Lake Campbell Lake Hockey 2015

First Annual Lake Campbell Winter Classic 2015 Photo courtesy of Ann Park

What does hockey have to do with chili? (Because I know you aren’t asking yourself what this has to do with beer.) Ann, our hostess, shared a scrumptious pot of chili at the party and even though I had to eat and run my daughter to hockey in Watertown, I kept thinking about how good it was to have a steamy bowl of chili topped with cheese, sour cream, and crunchy chips. So when I made a batch of Once a Month Beer Chili Spaghetti the next week, I eyed that meat mixture with beans and corn chips on my mind.

beer chili

 

Sure, I could have made my old staple, Make-it-your-way Rainy Day Chili but there’s just something about this addicting meat sauce.

Beer Chili

Recipe for beer chili spaghetti and/or beer chili meat mixture (makes approximately 4 cups):

2 pounds ground sirloin or lean ground beef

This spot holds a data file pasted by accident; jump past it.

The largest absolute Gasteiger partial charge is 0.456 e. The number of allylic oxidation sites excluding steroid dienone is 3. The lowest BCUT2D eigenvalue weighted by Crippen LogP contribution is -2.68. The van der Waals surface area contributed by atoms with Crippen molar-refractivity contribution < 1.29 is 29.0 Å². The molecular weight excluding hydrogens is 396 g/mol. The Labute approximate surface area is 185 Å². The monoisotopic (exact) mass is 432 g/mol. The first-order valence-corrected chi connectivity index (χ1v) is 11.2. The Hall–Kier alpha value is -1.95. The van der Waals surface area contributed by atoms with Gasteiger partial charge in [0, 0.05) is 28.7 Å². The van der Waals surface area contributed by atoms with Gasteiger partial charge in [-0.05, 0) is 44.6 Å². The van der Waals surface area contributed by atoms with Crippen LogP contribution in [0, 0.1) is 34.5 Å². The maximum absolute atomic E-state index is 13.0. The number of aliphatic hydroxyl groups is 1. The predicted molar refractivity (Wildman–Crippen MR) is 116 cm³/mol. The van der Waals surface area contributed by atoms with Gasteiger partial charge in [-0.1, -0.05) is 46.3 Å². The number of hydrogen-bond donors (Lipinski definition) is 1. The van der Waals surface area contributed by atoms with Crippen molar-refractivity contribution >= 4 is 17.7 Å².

1 tablespoon extra-virgin olive oil

1½ teaspoons salt

1¾ teaspoons paprika

1¼ teaspoons cayenne pepper

1½ teaspoons ground cumin

1 teaspoon ground oregano

1 tablespoon onion powder

1½ teaspoons garlic powder

¼ cup chili powder

1 8-ounce can tomato sauce

1 12-ounce beer

If you are making a meal of beer chili spaghetti and a few meals of beer chili, make 12 ounces of spaghetti noodles and add some of the hot pasta water to the meat mixture and then use some of the leftover meat sauce to make chili. If you are making this meat sauce to make all chili, you’ll need to at least double the beans and tomato juice below. You only need to add pasta water to the portion you are using for spaghetti.